RG1R DL Automation For Swing Gates
Today I got an automation electronic motherboard (mobo) from a technician who setup swing gates. The mobo has a failure on two relays. The relays wont work, as they are bad and the swing gate motor have trouble to close and open the gate.
So I decide to check what type of electronic it is and how can I repair. Here is the mobo and I made a small description about how this mobo is designed:
The motor controlling section:
In this area there are the main parts are the four relays. They control the gate swinging motor. Under each relay is one protection diode, this diodes could be a reason for a not working relay, but in my case they are fine. In this section you have also a fuse for protecting the circuit from over current flowing if something goes wrong in the motor or the electronic.
The power section is a simple stuff build up from two main parts.
1. LM317 adjustable voltage regulator
2. 78L09 smd +9V, 0.1A voltage regulator
This section could cause a major problem because the CPU is powered through this section. If the CPU won’t start then all the I/O section won’t work. Actually the whole thing would be dead.
The I/O area:
This is the section where info goes out to the motor how to manage the gate moving, and info come in from the sensors on the gate. Gate closed, opened, gate blocked etc… Actually, if something would be wrong on this section, the gate could have a strange behavior.
The gate could non-stop open and close or the worst think would be if the control section didn’t got an info does your car is on the half way in or out and the gate would smash into the car.
The command section:
In this section is the major I/O processing stuff. Here you can find the CPU which is programmed to communicate with the motor controlling unit, sensors on the gate, with the remote control unit etc.
This little IC is nothing else then several darlington transistors put together into one small IC.
This is an ULN2003A type of darlington array with seven NPN darlington pairs.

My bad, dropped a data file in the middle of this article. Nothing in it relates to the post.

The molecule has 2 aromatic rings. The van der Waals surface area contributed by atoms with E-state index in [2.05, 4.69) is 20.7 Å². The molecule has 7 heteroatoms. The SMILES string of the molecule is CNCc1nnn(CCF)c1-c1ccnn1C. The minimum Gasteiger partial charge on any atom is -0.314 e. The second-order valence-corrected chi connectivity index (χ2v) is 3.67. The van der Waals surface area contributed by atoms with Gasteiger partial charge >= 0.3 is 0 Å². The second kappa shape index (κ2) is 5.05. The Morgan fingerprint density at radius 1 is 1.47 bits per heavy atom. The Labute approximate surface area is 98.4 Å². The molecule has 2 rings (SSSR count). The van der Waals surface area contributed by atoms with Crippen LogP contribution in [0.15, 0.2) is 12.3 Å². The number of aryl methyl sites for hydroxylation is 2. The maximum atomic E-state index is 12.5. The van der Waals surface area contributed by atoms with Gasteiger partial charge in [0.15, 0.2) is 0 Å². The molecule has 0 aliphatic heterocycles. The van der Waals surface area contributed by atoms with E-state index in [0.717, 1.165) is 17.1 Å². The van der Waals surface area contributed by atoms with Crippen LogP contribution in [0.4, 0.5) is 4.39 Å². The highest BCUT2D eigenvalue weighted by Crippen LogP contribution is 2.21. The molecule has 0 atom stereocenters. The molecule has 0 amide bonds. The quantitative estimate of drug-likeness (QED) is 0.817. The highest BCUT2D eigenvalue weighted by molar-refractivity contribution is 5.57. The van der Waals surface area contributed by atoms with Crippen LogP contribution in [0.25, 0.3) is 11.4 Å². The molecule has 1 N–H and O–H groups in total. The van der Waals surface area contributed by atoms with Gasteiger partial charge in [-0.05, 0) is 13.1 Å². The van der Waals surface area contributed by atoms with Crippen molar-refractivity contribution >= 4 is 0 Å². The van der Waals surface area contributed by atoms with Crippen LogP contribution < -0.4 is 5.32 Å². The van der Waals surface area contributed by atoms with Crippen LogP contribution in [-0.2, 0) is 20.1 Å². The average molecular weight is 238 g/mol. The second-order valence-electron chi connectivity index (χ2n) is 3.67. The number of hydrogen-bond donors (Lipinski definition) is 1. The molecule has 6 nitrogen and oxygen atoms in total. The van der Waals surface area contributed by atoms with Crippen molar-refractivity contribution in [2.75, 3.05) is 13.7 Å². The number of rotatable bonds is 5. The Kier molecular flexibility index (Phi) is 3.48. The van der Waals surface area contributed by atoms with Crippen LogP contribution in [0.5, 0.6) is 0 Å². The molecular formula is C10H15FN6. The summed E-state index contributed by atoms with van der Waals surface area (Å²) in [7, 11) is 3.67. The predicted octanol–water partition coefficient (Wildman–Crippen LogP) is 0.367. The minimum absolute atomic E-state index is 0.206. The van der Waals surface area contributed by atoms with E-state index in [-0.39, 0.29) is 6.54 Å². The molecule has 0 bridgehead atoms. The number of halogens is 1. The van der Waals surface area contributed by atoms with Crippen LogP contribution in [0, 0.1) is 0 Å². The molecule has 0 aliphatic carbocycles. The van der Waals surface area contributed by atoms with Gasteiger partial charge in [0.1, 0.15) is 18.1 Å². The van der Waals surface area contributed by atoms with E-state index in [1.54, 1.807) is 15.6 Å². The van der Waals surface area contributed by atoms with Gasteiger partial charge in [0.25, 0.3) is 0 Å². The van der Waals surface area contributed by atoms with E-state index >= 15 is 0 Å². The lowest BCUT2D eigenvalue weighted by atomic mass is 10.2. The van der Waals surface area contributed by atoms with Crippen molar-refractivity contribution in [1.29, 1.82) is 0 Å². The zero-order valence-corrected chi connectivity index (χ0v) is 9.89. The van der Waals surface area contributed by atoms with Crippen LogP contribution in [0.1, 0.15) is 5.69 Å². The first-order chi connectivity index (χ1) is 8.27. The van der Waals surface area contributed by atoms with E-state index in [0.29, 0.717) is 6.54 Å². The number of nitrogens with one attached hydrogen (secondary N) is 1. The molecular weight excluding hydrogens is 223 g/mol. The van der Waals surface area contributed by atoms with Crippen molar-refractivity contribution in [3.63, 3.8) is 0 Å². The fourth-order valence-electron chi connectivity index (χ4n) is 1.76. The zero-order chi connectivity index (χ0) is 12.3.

I use this IC very frequently in my project where I wish to protect the output pins from my CPU or I need a bigger load to supply with juice than CPU output can handle.
This ULN2003A is used in this case to control the relays. The ULN2003A get a power on signal from the CPU on some pin and then the needed relay will start to working. If this part is bad then the relays won’t work.
This eeprom is used to store some calibration parameters of the gate. Something like of how many signals should be got from the rotary encoder from the motor to full or half open or close the door, there are the codes for the remote control unit stored too etc…
If this part or the content of this IC would be defect then I assume the door would not open/close or the remote control unit wont response etc…
This section is for communicating with the remote control unit. It is constructed on the TDA5200 single conversion receiver for receive frequencies bands 868-870 MHz and 433-435 MHz. If this goes bad you probably won’t have the ability to control your gate with your remote control unit.
As the technician told me the two relays were not working I focused on the relays and the ULN2003A ic. After I checked the relays and the protecting diodes which I could not capture because they are under the relays and hard to see them I moved to change the ULN2003A.
I called the technician guy and give him the pcb because I could not check all the operations in my service and told him to give me a feed back. After around 30 min I got a call the mobo is working and the gate is moving again as it should.
Conclusion, always check first if the power section is delivering to the unit, then the I/O section and then go to the parts which are between the control section and I/O section.
In most of case in my career I found the problem in the connection section between the I/O section and the control section. The connection section is that area where it comes to connection between the CPU and the relays in my case above. It could be a step motor driver or a classic DC motor connected on the CPU, there is a connection section too, maybe one heavy transistor or a complex driver unit.
Some friends of mine wasted their time searching for parts around the CPU, the relays, in the power section etc. but the main problem is between the cpu and the I/O board parts.
Sometime customers bring to me their equipment with a “known failure” as somebody checked and told the CPU is bad. To kill the CPU is not a big deal but it is hard if the electronic circuit is designed on a proper way. All I/O pins are protected on the CPU outside and the CPU inside too.
So, it is possible to burn the CPU but hard to do. After this repair, I got another several board for repair with similar problem. All of them had a ULN2003A problem. Why? I never figured out…
I hope you enjoy this tutorial and will save lot of repair time.
This article was prepared for you by Christian Robert Adzic from Novi Knezevac-Serbia.
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